One of the Selma Curb Market's doors, the door of shame, is filled with thieves or people who have been banned from the store. Manager Shannon Ethridge said he started the wall of shame about two years ago. (Josh Bergeron | Times-Journal)
One of the Selma Curb Market's doors, the door of shame, is filled with thieves or people who have been banned from the store. Manager Shannon Ethridge said he started the wall of shame about two years ago. (Josh Bergeron | Times-Journal)

Curb Market uses pictures to ban some

Published 9:48pm Monday, July 7, 2014

 

The Selma Curb Market regularly recognizes local residents by plastering his or her face on the store’s front door.

Though, the honor’s actual prestige is questionable.

Colloquially called the “door of shame,” the collage of pictures includes faces of more than a dozen customers — now permanently banned from the store. Many of the pictures are accompanied by the phrase “you are not allowed in this store.”

Store manager Shannon Etheridge said he began putting up the pictures nearly two years ago after spotting customers snatching merchandise on video camera footage.

“If they see their picture on the door, they’ll know why they aren’t allowed back,” he said. “Instead of just letting them come in and steal things all the time, I just decided to ban them and put a picture on the door.”

The pictures are usually placed on the door after Etheridge reviews security footage rather than being caught in the act, he said.

In a few cases, Etheridge said the customer returned, apologized for the wrongdoing and asked to be allowed in the store. He said a mother once returned with her child, apologized and forced her child to pay for the stolen item. In the two years, Etheridge said a few pictures have been removed for various reasons, including death or an apology.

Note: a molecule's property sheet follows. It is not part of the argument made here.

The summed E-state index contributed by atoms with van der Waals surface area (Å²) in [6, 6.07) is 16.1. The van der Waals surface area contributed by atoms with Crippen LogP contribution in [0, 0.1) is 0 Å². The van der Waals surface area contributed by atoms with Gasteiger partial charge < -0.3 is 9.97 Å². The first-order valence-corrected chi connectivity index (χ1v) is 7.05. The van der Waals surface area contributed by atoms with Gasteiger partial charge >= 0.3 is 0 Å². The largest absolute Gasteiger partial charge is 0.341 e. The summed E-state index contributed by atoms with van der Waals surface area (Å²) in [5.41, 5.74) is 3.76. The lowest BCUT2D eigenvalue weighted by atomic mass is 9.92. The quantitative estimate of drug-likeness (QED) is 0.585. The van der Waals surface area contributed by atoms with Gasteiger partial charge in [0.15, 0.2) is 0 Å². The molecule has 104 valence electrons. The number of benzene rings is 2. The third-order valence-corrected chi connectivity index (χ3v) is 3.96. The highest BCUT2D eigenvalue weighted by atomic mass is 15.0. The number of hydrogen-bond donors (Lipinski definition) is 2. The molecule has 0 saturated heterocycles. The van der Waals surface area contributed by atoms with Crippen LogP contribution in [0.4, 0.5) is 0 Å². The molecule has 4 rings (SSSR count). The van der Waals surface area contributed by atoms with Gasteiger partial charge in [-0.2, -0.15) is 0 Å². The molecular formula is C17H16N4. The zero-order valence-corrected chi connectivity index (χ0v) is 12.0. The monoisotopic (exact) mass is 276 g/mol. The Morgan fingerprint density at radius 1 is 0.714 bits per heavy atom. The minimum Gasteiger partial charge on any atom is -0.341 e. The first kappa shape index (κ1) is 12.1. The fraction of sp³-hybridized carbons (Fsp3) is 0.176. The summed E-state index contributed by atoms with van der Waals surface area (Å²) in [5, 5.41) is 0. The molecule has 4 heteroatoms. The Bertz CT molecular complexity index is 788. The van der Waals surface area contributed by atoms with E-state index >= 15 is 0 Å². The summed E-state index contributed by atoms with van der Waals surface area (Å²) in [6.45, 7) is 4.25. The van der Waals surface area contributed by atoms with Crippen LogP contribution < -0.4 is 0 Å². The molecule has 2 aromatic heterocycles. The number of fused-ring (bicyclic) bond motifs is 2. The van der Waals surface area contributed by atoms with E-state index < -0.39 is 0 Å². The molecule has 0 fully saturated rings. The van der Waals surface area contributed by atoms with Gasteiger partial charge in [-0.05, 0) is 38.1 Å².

But in one case, a friend of a banned customer decided the door of shame wasn’t a fitting honor.

“He took a buddy’s picture off of the door and threw it away,” Etheridge said. “So I printed off another picture his and his buddy’s picture and put them both up.”

A theft doesn’t automatically qualify a customer for the door of shame. Etheridge said he often warns children not to steal, if possible.

“I do it just to make people think twice before they do anything,” he said. “I’m not trying to embarrass anyone. In the past, we would ban people and we wouldn’t know who they were and would come back in anyway. “

Another anti-theft measure, located in the store’s fishing section, is a sign that reads “Would Jesus steal worms?”

The Selma Curb Market is located on U.S. 80 near the Edmund Pettus Bridge.

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